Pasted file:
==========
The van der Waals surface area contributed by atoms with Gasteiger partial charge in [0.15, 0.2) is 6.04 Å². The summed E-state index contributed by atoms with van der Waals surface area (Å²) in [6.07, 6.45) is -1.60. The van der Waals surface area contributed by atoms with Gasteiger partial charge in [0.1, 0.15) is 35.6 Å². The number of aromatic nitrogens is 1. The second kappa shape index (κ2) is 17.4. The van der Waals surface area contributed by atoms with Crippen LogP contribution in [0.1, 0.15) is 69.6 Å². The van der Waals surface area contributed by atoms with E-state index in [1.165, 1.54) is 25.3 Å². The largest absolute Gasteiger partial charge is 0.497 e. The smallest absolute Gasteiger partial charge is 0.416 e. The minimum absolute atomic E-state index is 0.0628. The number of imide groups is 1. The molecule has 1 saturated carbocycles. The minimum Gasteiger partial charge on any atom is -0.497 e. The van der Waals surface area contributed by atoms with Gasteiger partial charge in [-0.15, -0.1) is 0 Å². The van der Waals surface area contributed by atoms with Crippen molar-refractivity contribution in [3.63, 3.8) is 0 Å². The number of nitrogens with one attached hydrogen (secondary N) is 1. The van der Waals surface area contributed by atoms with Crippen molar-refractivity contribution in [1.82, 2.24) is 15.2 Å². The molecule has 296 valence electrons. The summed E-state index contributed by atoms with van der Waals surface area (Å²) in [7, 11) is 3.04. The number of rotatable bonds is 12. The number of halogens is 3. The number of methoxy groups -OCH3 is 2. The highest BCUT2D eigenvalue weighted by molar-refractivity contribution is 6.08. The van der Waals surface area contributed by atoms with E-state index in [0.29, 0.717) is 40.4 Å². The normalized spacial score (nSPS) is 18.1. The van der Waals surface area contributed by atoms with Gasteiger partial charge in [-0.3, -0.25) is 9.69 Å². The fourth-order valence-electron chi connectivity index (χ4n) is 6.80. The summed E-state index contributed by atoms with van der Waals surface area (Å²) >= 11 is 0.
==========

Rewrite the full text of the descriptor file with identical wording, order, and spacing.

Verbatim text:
The van der Waals surface area contributed by atoms with Gasteiger partial charge in [0.15, 0.2) is 6.04 Å². The summed E-state index contributed by atoms with van der Waals surface area (Å²) in [6.07, 6.45) is -1.60. The van der Waals surface area contributed by atoms with Gasteiger partial charge in [0.1, 0.15) is 35.6 Å². The number of aromatic nitrogens is 1. The second kappa shape index (κ2) is 17.4. The van der Waals surface area contributed by atoms with Crippen LogP contribution in [0.1, 0.15) is 69.6 Å². The van der Waals surface area contributed by atoms with E-state index in [1.165, 1.54) is 25.3 Å². The largest absolute Gasteiger partial charge is 0.497 e. The smallest absolute Gasteiger partial charge is 0.416 e. The minimum absolute atomic E-state index is 0.0628. The number of imide groups is 1. The molecule has 1 saturated carbocycles. The minimum Gasteiger partial charge on any atom is -0.497 e. The van der Waals surface area contributed by atoms with Gasteiger partial charge in [-0.15, -0.1) is 0 Å². The van der Waals surface area contributed by atoms with Crippen molar-refractivity contribution in [3.63, 3.8) is 0 Å². The number of nitrogens with one attached hydrogen (secondary N) is 1. The van der Waals surface area contributed by atoms with Crippen molar-refractivity contribution in [1.82, 2.24) is 15.2 Å². The molecule has 296 valence electrons. The summed E-state index contributed by atoms with van der Waals surface area (Å²) in [7, 11) is 3.04. The number of rotatable bonds is 12. The number of halogens is 3. The number of methoxy groups -OCH3 is 2. The highest BCUT2D eigenvalue weighted by molar-refractivity contribution is 6.08. The van der Waals surface area contributed by atoms with E-state index in [0.29, 0.717) is 40.4 Å². The normalized spacial score (nSPS) is 18.1. The van der Waals surface area contributed by atoms with Gasteiger partial charge in [-0.3, -0.25) is 9.69 Å². The fourth-order valence-electron chi connectivity index (χ4n) is 6.80. The summed E-state index contributed by atoms with van der Waals surface area (Å²) >= 11 is 0.